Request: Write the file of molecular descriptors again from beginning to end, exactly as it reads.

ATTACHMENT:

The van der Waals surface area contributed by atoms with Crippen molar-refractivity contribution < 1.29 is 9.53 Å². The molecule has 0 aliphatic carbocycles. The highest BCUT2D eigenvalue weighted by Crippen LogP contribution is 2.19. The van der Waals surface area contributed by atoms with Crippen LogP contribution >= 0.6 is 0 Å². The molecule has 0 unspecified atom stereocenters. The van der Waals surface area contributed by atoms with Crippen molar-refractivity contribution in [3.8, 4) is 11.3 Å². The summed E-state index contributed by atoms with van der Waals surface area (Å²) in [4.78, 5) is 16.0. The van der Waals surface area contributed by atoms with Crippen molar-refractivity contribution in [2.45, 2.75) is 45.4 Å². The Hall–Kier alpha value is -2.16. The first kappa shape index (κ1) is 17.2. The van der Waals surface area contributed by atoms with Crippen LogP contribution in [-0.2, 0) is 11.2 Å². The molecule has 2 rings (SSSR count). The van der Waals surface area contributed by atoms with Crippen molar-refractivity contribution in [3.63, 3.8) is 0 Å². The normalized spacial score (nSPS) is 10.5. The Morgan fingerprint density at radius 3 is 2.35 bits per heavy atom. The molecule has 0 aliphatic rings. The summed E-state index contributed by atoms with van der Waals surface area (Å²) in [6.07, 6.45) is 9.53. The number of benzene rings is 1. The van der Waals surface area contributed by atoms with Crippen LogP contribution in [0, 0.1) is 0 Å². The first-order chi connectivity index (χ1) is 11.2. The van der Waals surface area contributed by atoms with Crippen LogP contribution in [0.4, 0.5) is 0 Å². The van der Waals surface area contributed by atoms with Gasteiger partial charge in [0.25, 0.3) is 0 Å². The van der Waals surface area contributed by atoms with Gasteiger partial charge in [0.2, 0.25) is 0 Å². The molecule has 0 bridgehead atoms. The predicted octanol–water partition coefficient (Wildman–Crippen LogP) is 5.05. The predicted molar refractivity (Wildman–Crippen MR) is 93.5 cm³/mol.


The van der Waals surface area contributed by atoms with Crippen molar-refractivity contribution < 1.29 is 9.53 Å². The molecule has 0 aliphatic carbocycles. The highest BCUT2D eigenvalue weighted by Crippen LogP contribution is 2.19. The van der Waals surface area contributed by atoms with Crippen LogP contribution >= 0.6 is 0 Å². The molecule has 0 unspecified atom stereocenters. The van der Waals surface area contributed by atoms with Crippen molar-refractivity contribution in [3.8, 4) is 11.3 Å². The summed E-state index contributed by atoms with van der Waals surface area (Å²) in [4.78, 5) is 16.0. The van der Waals surface area contributed by atoms with Crippen molar-refractivity contribution in [2.45, 2.75) is 45.4 Å². The Hall–Kier alpha value is -2.16. The first kappa shape index (κ1) is 17.2. The van der Waals surface area contributed by atoms with Crippen LogP contribution in [-0.2, 0) is 11.2 Å². The molecule has 2 rings (SSSR count). The van der Waals surface area contributed by atoms with Crippen molar-refractivity contribution in [3.63, 3.8) is 0 Å². The normalized spacial score (nSPS) is 10.5. The Morgan fingerprint density at radius 3 is 2.35 bits per heavy atom. The molecule has 0 aliphatic rings. The summed E-state index contributed by atoms with van der Waals surface area (Å²) in [6.07, 6.45) is 9.53. The number of benzene rings is 1. The van der Waals surface area contributed by atoms with Crippen LogP contribution in [0, 0.1) is 0 Å². The first-order chi connectivity index (χ1) is 11.2. The van der Waals surface area contributed by atoms with Crippen LogP contribution in [0.4, 0.5) is 0 Å². The van der Waals surface area contributed by atoms with Gasteiger partial charge in [0.25, 0.3) is 0 Å². The van der Waals surface area contributed by atoms with Gasteiger partial charge in [0.2, 0.25) is 0 Å². The molecule has 0 bridgehead atoms. The predicted octanol–water partition coefficient (Wildman–Crippen LogP) is 5.05. The predicted molar refractivity (Wildman–Crippen MR) is 93.5 cm³/mol.